TransCanada, the company pushing the Keystone XL plan, is cooking up some new projects. Watch out.

First: A pipeline going in the other direction. This one would move oil from North Dakota, where drilling is booming, up to Canada. The company hopes it will be particularly appealing since the alternative method of moving that volatile crude is by rail — and, unfortunately, the trains keep blowing up. From the Associated Press:

TransCanada Corp.’s proposed $600 million Upland Pipeline would begin near the northwestern North Dakota oil hub of Williston and go north into Canada about 200 miles. At peak operation it would transport up to 300,000 barrels of oil daily, connecting with other pipelines including the Energy East pipeline across Canada. …

TransCanada hopes to have the Upland Pipeline operating in 2018, pending approval from the U.S. State Department, North Dakota’s Public Service Commission and Canada’s National Energy Board. The company plans to submit an application to the State Department in the second quarter of this year. …

TransCanada spokesman Davis Sheremata on Thursday said the company can’t speculate on whether it might run into similar problems with Upland [as it has with Keystone]. Company President and CEO Russ Girling last week told analysts and reporters that he hopes the drawn-out Keystone XL process is “an anomaly.”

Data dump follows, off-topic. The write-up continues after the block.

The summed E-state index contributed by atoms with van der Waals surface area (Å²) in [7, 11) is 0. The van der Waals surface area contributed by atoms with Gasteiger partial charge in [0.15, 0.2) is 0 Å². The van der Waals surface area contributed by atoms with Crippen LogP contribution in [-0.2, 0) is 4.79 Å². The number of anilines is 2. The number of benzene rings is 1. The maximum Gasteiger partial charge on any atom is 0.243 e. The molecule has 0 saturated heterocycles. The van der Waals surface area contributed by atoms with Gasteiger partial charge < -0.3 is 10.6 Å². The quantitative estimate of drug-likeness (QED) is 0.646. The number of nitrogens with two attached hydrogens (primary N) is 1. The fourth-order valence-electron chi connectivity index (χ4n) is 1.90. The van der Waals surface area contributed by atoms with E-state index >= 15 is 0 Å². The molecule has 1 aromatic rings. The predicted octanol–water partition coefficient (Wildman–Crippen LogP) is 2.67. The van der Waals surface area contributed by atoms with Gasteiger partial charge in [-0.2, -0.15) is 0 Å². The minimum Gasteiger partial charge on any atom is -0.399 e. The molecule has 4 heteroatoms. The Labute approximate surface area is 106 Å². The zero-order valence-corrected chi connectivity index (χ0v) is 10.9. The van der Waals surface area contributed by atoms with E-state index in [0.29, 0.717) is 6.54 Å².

And though the pipelines-are-safer-than-trains angle is a major selling point for this new project, the company is hedging its bets: TransCanada “will probably enter the rail business in some form or fashion in the coming months,” said its CEO, Russ Girling, in a speech earlier this month. From the Canadian Financial Post:

Facing increased pressure from rail cutting into its business, while the Keystone XL pipeline remains under unending American review, TransCanada Corp. said it is planning to diversify into the oil-by-rail business within months, improving its customers’ ability to connect to its sprawling North American pipeline and storage network. …

TransCanada’s move to include rail in its arsenal has become necessary as rail companies Canadian National Railway Co. and Canadian Pacific Railway Ltd. enjoy a windfall from the oil transportation business. TransCanada’s competitors, including Kinder Morgan Inc. and Enbridge Energy Inc., are also building rail capacity to get around pipeline infrastructure constraints.

That oil-by-rail side business would just be a temporary solution until Keystone gets built, Girling said.

Both new efforts could face heavy opposition. Environmental activists are getting good at making big oil infrastructure projects into political sinkholes, and oil trains are coming in for particularly virulent criticism these days. Opposition to Keystone might no longer be an “anomaly,” as Girling described it; try the new normal.